Memory eternal, Uncle Kenny. You will be missed.

walk alongside…

I have a new post up on Ruminate Magazine’s site today. In a way it’s not new, it’s a further reflection on things I experienced and then wrote about a number of years ago. The decision to revisit those words and emotions comes as I look over the Facebook pages of friends who, only 5 or 6 years ago were still waiting, still struggling, still walking alongside. Time is so interesting. Maybe that’s what makes Facebook so compelling for me, to be able to see the progression, the steady march of time as it crawls up my newsfeed. But we have a better measure than social media, a long term measure, that comes in the friendships we make and nurture and keep.

Time has shown me how hard it is to keep up, how rough the waters can be, how much loss and how much love are possible in any given life. Time shows me the mistakes I’ve made and whether or not I’ve learned anything at all in the wake of them.  We depend on time, always marking the passage of it like lines on the wall to show how high the children have grown or marking the days on the calendar before vacation or a wedding or the hope of a baby being made. The Rolling Stones were wrong by saying that time is on my side. It’s not. It’s outside of us. Time is indifferent to our weird little struggles, it just keeps moving along and yet it’s necessary for that measure of our lives.Time is out of our reach even as we try to gather it in, even as we try to store it in our bellies and our brains. Inevitably, I suppose we hope that time simply shows us we are better for our struggles after all.

So, digression over…take a moment to saunter over to Ruminate today. If you have experienced miscarriage or walked alongside someone who has, this post is meant for you. I hope you’ll share it if it hits you in the right place today.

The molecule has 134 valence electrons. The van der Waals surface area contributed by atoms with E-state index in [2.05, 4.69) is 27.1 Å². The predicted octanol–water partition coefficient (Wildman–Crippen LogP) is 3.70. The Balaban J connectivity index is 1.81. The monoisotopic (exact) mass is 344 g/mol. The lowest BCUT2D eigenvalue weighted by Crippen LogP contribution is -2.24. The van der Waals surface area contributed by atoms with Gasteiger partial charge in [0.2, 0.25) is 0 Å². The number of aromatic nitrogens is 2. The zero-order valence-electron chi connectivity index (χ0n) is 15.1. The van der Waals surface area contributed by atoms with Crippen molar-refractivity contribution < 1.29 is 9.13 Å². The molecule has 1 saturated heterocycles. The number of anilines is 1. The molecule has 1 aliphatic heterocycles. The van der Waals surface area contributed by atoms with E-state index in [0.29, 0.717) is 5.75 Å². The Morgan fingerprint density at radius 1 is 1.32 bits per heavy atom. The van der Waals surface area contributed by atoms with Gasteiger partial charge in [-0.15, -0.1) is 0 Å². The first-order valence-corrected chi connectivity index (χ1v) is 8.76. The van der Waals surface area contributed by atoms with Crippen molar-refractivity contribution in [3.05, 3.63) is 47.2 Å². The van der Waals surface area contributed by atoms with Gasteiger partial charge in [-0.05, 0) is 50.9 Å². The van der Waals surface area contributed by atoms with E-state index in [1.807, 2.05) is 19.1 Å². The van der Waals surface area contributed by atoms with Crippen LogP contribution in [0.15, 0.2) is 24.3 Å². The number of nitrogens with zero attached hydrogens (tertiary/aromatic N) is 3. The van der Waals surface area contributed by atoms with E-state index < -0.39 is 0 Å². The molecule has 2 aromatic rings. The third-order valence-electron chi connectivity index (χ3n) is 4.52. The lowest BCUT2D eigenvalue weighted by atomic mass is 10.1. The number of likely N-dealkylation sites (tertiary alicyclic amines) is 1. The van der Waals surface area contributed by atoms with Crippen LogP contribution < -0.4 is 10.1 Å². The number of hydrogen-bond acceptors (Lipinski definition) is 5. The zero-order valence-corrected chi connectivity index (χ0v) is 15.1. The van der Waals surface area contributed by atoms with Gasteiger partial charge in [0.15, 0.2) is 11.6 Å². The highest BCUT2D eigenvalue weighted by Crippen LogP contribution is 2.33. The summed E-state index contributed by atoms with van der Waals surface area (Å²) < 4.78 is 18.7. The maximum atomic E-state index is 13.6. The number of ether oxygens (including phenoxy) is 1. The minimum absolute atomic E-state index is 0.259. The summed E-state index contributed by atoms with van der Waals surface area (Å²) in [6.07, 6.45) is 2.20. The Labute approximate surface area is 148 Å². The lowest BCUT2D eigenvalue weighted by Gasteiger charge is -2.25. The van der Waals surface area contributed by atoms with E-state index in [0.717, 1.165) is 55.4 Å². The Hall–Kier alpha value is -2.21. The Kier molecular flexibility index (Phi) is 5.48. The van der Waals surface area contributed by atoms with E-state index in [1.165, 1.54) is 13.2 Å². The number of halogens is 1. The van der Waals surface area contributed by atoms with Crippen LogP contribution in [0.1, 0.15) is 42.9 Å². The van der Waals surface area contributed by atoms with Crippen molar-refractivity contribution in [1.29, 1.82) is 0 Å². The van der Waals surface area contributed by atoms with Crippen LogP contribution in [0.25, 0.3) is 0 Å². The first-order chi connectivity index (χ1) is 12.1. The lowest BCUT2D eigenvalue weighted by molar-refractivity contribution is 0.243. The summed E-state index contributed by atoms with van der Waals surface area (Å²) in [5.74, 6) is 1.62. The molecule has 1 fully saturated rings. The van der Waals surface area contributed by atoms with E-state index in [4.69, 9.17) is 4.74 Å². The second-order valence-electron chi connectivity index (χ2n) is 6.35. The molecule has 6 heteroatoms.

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Letting go…

All four of my children will be in “real” school starting Monday. I’m having a bit of a freak out about that, I have to tell you. After receiving an email from the principal for my oldest son’s school, welcoming us, encouraging us, I broke down. It’s hard to let go.

We have been homeschooling in one way or another since about 2003. We brought our oldest home after a rough year in Kindergarten. She’s always been outgoing and friendly. She loved preschool and she liked Kindergarten, excelling in reading and math and general awesomeness but she got teased every day on the playground. She liked to play alone and the other girls in her school gave her so much grief about it she cried every day when I picked her up from school. Teacher meetings, parent meetings, long talks with my daughter, “grin and bear” it moments, all came to nothing. We’d already changed schools once going from the Montessori school to a school closer to our house. It was too late to apply or get into a third try for the coming school year, so we brought her home, always thinking we’d make a switch the following year.

All in all, it’s gone well, I have to say. As we added kids we just slid them into the homeschool routine. It worked well when we traveled, when we moved, when we were living on 18 acres in the middle of nowhere. We hung out, we asked questions, we made observations, we argued and we struggled and we cruised for a long time. For as long as I was holding things together it really was a phenomenal time and then life changed up and they all seemed to need different things, things I could not deliver with any expertise or consistency. Last year, my daughter, having been home for most of her educational life finally stepped into High School, real school, art school, as a sophomore. She loved it and it loved her back.

I wrote last year of my decision to send Henry to school. It was grueling. His way of learning was so different from my way of teaching and long story short, I was leaking out all over the place where homeschool was concerned anyway. I was losing my mojo, not keeping up with Henry’s needs, falling apart in the bathroom because I felt I was failing them. I finally enrolled him at the neighborhood school so that we could both get what we needed. He loved it and it loved him back.